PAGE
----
The Evolution of a Repository: SCPC since 1991

S.C. Political Collections Celebrates Congress Week

South Carolina Political Collections is a proud member of the Association of Centers for the Study of Congress (ACSC). ACSC is sponsoring its fifth annual Congress Week, April 1 – 7, with the theme “The People’s Branch.” This is the second of five posts celebrating Congress Week.


George Terry in 1984

SCPC is the product of the vision of former Dean of Libraries George Terry and the dedication of Ashley Thrift, who in 1989 served as chief of staff to U.S. Senator Fritz Hollings.

Hollings is a graduate of The Citadel and the USC School of Law. Thrift is a loyal alumnus of The University of South Carolina. In 1989, Thrift contacted Terry and suggested that USC should approach Senator Hollings about his papers, and pledged to urge the Senator to give strong consideration to the University should it do so.

reading room

The Reading Room in the South Caroliniana Library

At that time, USC had a highly-regarded special collections repository, the South Caroliniana Library, and I headed the Library’s Manuscripts Division. The Division’s holdings included the papers of Senator Olin Johnston and Congressman Bryan Dorn, the League of Women Voters, and both major state parties. But none of these were arranged, described, or open to the public for research. I had begun working on Johnston’s papers shortly after joining the Library in 1984, but it was my backup project, and while I was making real progress, I had no timetable for opening the collection.

Meanwhile, SC’s senior senator, Strom Thurmond, had placed his papers at Clemson University, which had opened its Strom Thurmond Institute in 1981 and received the papers of several Republican congressmen. And other repositories in the state were considering seeking contemporary congressional collections.

thurmond institute

The Strom Thurmond Institute at Clemson University

Knowing my interest in government and large modern collections, Terry asked me to survey the handful of existing congressional repositories across the nation and prepare a proposal for Senator Hollings. Over the next year, we developed our proposal and initiated talks with the Senator, and found him receptive. It was an educational process. There were few congressional repositories and little scholarly work looking at the unique issues involved in modern legislative collections. It became obvious that this could be a transformative event for the USC Libraries.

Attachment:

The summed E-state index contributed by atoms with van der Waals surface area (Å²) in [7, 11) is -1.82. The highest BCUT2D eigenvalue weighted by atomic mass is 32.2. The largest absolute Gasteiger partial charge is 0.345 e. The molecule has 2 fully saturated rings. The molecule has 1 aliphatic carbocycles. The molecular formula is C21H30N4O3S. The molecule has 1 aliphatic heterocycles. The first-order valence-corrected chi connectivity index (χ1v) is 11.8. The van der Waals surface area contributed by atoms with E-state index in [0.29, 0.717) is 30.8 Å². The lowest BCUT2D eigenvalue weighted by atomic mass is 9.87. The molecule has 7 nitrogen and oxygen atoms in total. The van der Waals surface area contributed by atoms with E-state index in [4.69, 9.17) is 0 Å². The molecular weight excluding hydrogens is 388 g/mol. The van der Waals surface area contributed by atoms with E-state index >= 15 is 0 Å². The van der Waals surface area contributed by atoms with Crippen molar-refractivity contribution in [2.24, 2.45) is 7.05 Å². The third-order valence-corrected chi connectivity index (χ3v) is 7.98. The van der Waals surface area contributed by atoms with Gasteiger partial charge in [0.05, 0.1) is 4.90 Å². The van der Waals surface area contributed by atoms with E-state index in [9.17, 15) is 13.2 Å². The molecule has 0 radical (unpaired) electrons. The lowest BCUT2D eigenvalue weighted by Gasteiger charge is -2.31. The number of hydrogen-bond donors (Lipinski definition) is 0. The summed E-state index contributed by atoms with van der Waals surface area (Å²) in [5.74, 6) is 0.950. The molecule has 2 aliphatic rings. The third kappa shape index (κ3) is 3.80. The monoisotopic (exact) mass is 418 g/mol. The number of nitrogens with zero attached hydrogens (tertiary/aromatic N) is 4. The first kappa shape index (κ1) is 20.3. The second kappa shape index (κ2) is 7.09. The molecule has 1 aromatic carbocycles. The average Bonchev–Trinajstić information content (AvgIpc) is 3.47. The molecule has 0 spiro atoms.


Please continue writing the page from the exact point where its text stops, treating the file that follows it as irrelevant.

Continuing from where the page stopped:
hollings library

The Ernest F. Hollings Special Collections Library at USC, completed in the Spring of 2010

Terry determined that if we were successful, the University should build on the momentum to create something that would serve the nation as a model congressional repository. A new division of the Caroliniana would be created for modern political collections. It would collect broadly, targeting members of Congress, parties and party leaders, governors and leaders in the state legislature, and others impacting on government and politics. Terry shared a vision in which political collections would eventually achieve a stature and volume of holdings requiring its own building and independence from the Caroliniana.

moveable shelves

Beautiful moveable shelving enhances our storage capabilities and box retrieval from the stacks.

The Hollings gift agreement was concluded in 1991 and Political Collections was established with myself and two graduate assistants responsible for thirteen collections. We now have a staff of four full-time employees and 4 to 6 student assistants. Currently, we are responsible for 114 collections, including three actively serving members of Congress. We have contributed to the creation of a manual of “best practices” for congressional collecting and are recognized nationally as a model legislative papers repository. All this thanks to George Terry and Ashley Thrift, and of course, Senator Hollings himself. Unlike many congressional donors, Hollings has, from the beginning, showed great personal interest in our work with his papers and the development of Political Collections as a bi-partisan repository with rich holdings. I often comment how lucky I have been to know and serve the Senator and so many other men and women of such achievement.

By Herb Hartsook

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